Why does this impact me?
Anyone running their business on a Drupal 6 version should be concerned because the Drupal community has moved on. As an open source platform, the vitality of Drupal depends on contributors adding new components, modules, features and more. When the community moves on to new versions of Drupal, the older versions are no longer receiving the care and attention required to maintain modern content platforms.
By not adopting Drupal 8, you no longer have the community actively working on modules, bugfixes, improvements, and most importantly, security updates and improvements. The Security team is no longer providing Advisory updates for Drupal 6, and the majority of modules are no longer supported by the maintainers. The bottom line? If you are still operating on an old version of Drupal, you are exposing your site to unnecessary security risk.
Uh oh…so how do I make the switch to Drupal 8?
It’s easy! Upgrading your Drupal site using a migration approach. The first step is to decide how you want to handle your upgrade. Use these questions to help you get started:
- Am I happy with how my website functions and how it looks?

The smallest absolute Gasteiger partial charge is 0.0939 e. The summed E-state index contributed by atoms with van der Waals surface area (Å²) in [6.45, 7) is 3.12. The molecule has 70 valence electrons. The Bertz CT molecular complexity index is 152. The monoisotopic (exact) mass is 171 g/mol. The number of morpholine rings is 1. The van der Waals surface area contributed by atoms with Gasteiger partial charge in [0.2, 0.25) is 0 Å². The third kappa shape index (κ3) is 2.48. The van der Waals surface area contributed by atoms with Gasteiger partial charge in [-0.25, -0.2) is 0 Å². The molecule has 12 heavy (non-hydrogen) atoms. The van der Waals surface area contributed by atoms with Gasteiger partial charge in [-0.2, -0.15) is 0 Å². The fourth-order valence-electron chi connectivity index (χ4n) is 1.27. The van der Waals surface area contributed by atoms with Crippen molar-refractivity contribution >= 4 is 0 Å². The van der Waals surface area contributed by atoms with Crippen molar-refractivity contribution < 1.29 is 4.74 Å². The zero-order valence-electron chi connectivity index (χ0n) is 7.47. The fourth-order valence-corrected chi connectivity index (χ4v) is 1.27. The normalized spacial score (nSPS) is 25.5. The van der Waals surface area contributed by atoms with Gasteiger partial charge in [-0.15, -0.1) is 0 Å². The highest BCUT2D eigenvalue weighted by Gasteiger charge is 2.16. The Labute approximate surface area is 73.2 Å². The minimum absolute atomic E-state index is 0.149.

- Does my website/brand need a refresh or update?
- Do I want to refresh my content as part of this upgrade?
- What are the key functions that my website needs to perform?
Based on your answers to the questions above, you will likely fall into one of two categories: Lift & Shift or Website Rebuild.
Lift & Shift: As is migrations
Drupal 8 has made significant strides to make the upgrade process from Drupal 6 to Drupal 8 as smooth as possible. Mike Ryan and others have made a huge impact in this space, rewriting the migrate module from the ground up and including it in the Drupal 8 core. The fact that this was added as a Drupal core initiative speaks volumes of the importance that has been placed on this by the community.
If your site is mainly brochureware, the upgrade process from Drupal 6 to Drupal 8 should be quick and relatively painless. The new migrate module not only migrates content, but it will also migrate data structures through a configuration migration tool. Wait, what? I can migrate my content types and taxonomy terms so that I don’t need to rebuild them!? The answer is YES! (…with some caveats of course).
Website Refresh: Rebuild Content, UI and UX